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Religion and the Enlightenment

THE PUBLIC GOOD: Knowledge as the Foundation for a Democratic Society

Saturday Morning, April 28, 2007

Click here for audio of complete panel (56 min.) Click speaker names for individual audio.

Chair:  Martin Marty (8 min.) is Fairfax M. Cone Distinguished Service Professor Emeritus at the University of Chicago; an ordained Lutheran minister; and a columnist for, and former editor of, the Christian Century. A theologian and historian of modern Christianity, he is the author of numerous books, including Martin Luther in the Penguin Lives Series; the three-volume study Modern American Religion; and Pilgrims in Their Own Land: Five Hundred Years of Religion in America. A former President of the American Academy of Religion, he is a Fellow of the American Academy of Arts & Sciences and directed its Fundamentalism Project.
Panelists:   Joyce Appleby (15 min.) is Professor of History Emerita at the University of California, Los Angeles, and past President of the Organization of American Historians as well as of the American Historical Association. Her research has focused primarily on England, France, and America in the early modern period. She is the author of numerous publications, including Ideology and Economic Thought in Seventeenth-Century England; Capitalism and a New Social Order: The Jeffersonian Vision of the 1790s; and Inheriting the Revolution: The First Generation of Americans. She is a member of the American Philosophical Society and a Fellow of the American Academy of Arts & Sciences.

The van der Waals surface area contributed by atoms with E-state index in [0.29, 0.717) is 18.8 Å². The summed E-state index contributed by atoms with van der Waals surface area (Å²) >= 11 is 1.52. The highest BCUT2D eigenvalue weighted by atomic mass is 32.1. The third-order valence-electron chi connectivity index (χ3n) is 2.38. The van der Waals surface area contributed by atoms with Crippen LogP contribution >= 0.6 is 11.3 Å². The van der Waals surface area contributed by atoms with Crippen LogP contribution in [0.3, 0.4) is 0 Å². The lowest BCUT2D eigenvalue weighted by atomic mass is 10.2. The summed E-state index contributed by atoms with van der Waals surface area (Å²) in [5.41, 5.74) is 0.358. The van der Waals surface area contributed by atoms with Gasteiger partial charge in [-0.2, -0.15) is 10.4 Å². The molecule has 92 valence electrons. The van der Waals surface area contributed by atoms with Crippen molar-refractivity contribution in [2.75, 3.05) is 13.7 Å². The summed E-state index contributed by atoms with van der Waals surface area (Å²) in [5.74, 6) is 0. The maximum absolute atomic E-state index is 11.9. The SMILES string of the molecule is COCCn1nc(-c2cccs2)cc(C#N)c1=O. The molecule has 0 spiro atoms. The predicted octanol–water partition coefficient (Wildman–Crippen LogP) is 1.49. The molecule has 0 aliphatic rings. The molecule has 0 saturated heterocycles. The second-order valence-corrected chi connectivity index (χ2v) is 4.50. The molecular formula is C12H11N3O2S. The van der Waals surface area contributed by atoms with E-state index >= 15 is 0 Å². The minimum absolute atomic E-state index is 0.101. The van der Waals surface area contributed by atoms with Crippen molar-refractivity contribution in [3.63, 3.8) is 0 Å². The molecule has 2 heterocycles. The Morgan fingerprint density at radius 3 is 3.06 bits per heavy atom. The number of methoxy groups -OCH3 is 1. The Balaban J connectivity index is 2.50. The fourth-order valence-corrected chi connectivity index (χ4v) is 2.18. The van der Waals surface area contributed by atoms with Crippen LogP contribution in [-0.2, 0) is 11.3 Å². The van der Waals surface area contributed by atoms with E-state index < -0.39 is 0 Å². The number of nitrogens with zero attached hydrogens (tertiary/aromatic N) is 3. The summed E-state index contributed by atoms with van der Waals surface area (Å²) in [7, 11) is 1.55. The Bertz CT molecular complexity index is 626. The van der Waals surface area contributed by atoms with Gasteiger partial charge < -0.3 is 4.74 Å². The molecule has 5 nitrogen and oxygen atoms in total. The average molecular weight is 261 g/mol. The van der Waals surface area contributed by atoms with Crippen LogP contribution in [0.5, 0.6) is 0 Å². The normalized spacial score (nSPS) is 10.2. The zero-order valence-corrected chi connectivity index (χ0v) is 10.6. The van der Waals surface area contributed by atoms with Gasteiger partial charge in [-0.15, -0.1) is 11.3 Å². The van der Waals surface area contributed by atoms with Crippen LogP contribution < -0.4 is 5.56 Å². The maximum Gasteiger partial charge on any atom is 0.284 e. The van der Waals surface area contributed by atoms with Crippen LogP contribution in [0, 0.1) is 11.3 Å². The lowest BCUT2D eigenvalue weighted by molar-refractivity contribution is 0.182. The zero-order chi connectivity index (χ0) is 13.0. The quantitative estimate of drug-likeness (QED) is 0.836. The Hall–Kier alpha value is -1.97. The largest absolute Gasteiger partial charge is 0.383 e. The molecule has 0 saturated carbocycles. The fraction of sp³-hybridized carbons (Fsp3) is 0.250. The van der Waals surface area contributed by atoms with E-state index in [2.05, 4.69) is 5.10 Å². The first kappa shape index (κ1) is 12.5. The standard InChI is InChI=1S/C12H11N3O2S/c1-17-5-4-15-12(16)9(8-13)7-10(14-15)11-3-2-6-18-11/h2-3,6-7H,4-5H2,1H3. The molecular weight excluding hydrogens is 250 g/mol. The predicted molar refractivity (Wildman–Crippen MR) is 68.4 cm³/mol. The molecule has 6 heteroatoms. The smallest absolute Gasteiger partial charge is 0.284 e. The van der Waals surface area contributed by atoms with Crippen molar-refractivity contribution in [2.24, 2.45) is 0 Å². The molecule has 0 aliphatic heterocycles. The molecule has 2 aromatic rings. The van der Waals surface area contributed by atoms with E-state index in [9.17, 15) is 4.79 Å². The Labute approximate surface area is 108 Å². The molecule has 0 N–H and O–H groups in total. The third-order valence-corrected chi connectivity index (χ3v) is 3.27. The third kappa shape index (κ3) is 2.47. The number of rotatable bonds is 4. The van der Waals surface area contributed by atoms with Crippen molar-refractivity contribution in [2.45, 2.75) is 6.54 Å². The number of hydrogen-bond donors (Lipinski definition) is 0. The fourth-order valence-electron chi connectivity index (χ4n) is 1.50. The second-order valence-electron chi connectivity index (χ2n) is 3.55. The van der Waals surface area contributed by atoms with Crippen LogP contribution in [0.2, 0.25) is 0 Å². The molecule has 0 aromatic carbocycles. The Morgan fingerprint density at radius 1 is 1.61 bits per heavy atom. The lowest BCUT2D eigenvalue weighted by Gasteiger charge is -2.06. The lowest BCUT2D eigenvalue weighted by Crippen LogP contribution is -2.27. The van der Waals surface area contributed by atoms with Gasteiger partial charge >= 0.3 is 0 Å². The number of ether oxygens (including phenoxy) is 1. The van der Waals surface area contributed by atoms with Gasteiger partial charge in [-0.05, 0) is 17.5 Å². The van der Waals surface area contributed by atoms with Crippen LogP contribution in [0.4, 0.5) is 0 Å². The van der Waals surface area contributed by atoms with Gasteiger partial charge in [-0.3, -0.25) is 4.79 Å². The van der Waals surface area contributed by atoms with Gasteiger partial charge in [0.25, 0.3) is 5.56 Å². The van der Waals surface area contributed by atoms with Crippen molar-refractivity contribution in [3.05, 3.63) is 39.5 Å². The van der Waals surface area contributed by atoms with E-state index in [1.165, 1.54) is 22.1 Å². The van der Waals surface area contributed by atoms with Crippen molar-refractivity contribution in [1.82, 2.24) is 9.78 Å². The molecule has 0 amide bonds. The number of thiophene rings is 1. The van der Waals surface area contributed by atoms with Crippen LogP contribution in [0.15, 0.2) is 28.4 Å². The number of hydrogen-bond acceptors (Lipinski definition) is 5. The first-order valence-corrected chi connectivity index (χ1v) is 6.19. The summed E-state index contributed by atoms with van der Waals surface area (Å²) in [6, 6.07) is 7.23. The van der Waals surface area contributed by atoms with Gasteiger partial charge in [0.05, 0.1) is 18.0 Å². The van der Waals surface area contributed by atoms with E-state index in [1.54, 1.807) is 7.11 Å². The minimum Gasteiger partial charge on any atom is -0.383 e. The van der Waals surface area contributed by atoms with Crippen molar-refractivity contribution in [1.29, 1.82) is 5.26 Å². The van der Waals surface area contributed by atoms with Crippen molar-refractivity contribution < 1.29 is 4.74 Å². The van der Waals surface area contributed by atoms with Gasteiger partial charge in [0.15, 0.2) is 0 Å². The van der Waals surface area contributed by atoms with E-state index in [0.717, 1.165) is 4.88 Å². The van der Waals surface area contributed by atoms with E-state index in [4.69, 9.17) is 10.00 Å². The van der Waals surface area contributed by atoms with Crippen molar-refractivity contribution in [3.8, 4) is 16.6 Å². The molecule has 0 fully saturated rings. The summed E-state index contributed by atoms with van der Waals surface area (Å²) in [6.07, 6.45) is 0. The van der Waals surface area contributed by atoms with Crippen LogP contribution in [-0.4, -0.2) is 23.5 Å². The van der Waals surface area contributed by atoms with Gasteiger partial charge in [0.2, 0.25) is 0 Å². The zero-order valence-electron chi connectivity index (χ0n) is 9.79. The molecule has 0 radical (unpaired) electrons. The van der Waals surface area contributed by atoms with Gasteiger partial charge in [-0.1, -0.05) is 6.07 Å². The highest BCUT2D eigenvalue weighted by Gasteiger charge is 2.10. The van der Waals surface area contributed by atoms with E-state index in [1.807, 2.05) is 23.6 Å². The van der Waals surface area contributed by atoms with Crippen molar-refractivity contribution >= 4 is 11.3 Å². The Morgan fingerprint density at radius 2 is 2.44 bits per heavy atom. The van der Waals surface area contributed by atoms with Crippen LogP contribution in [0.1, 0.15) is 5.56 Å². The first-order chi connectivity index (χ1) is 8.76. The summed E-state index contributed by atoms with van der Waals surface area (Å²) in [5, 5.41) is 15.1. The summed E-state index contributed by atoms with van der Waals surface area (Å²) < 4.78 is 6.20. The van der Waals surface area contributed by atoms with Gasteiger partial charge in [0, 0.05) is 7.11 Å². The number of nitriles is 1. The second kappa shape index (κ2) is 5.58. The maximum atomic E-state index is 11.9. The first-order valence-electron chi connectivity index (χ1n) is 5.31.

Mark Noll (11 min.) is Francis A. McAnaney Professor of History at the University of Notre Dame and formerly Carolyn and Fred McManis Professor of Christian Thought at Wheaton College. During the 2004–2005 academic year, he was the Maguire Fellow in American History and Ethics at the Kluge Center of the Library of Congress. He was honored with the National Humanities Medal in 2006. He is the author of A History of Christianity in the United States and Canada; The Scandal of the Evangelical Mind; and America’s God: From Jonathan Edwards to Abraham Lincoln. He is a Fellow of the American Academy of Arts & Sciences.
   James Carroll (16 min.) is a writer whose weekly column appears in The Boston Globe. He has published ten novels, including Mortal Friends and The City Below. His book Constantine’s Sword: The Church and the Jews was honored as one of the Best Books of 2001 by the Los Angeles Times and the Christian Science Monitor. It was named a Notable Book of the Year by The New York Times and won the Melcher Book Award, the James Parks Morton Interfaith Award, and the National Jewish Book Award in History. His most recent publication is House of War: The Pentagon and the Disastrous Rise of American Power. He is a Fellow of the American Academy of Arts & Sciences.

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